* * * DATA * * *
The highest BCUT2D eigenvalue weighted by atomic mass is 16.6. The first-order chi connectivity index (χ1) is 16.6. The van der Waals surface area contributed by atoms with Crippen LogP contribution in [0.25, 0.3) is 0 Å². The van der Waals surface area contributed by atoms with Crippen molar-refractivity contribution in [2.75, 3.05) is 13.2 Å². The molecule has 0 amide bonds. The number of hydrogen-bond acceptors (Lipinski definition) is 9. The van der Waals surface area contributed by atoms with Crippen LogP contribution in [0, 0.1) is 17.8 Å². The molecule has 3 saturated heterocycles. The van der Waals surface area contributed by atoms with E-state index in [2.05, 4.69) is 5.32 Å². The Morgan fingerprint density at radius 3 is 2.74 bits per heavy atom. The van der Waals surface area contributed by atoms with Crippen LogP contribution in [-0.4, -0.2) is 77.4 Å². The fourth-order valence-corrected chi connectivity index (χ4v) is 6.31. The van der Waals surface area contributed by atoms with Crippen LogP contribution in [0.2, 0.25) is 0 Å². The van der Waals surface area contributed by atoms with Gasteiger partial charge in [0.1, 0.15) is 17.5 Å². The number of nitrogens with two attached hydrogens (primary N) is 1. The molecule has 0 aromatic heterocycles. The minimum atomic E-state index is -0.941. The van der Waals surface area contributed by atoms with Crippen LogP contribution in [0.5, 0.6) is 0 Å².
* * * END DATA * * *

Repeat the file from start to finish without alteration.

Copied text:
The highest BCUT2D eigenvalue weighted by atomic mass is 16.6. The first-order chi connectivity index (χ1) is 16.6. The van der Waals surface area contributed by atoms with Crippen LogP contribution in [0.25, 0.3) is 0 Å². The van der Waals surface area contributed by atoms with Crippen molar-refractivity contribution in [2.75, 3.05) is 13.2 Å². The molecule has 0 amide bonds. The number of hydrogen-bond acceptors (Lipinski definition) is 9. The van der Waals surface area contributed by atoms with Crippen LogP contribution in [0, 0.1) is 17.8 Å². The molecule has 3 saturated heterocycles. The van der Waals surface area contributed by atoms with E-state index in [2.05, 4.69) is 5.32 Å². The Morgan fingerprint density at radius 3 is 2.74 bits per heavy atom. The van der Waals surface area contributed by atoms with Crippen LogP contribution in [-0.4, -0.2) is 77.4 Å². The fourth-order valence-corrected chi connectivity index (χ4v) is 6.31. The van der Waals surface area contributed by atoms with Crippen LogP contribution in [0.2, 0.25) is 0 Å². The van der Waals surface area contributed by atoms with Gasteiger partial charge in [0.1, 0.15) is 17.5 Å². The number of nitrogens with two attached hydrogens (primary N) is 1. The molecule has 0 aromatic heterocycles. The minimum atomic E-state index is -0.941. The van der Waals surface area contributed by atoms with Crippen LogP contribution in [0.5, 0.6) is 0 Å².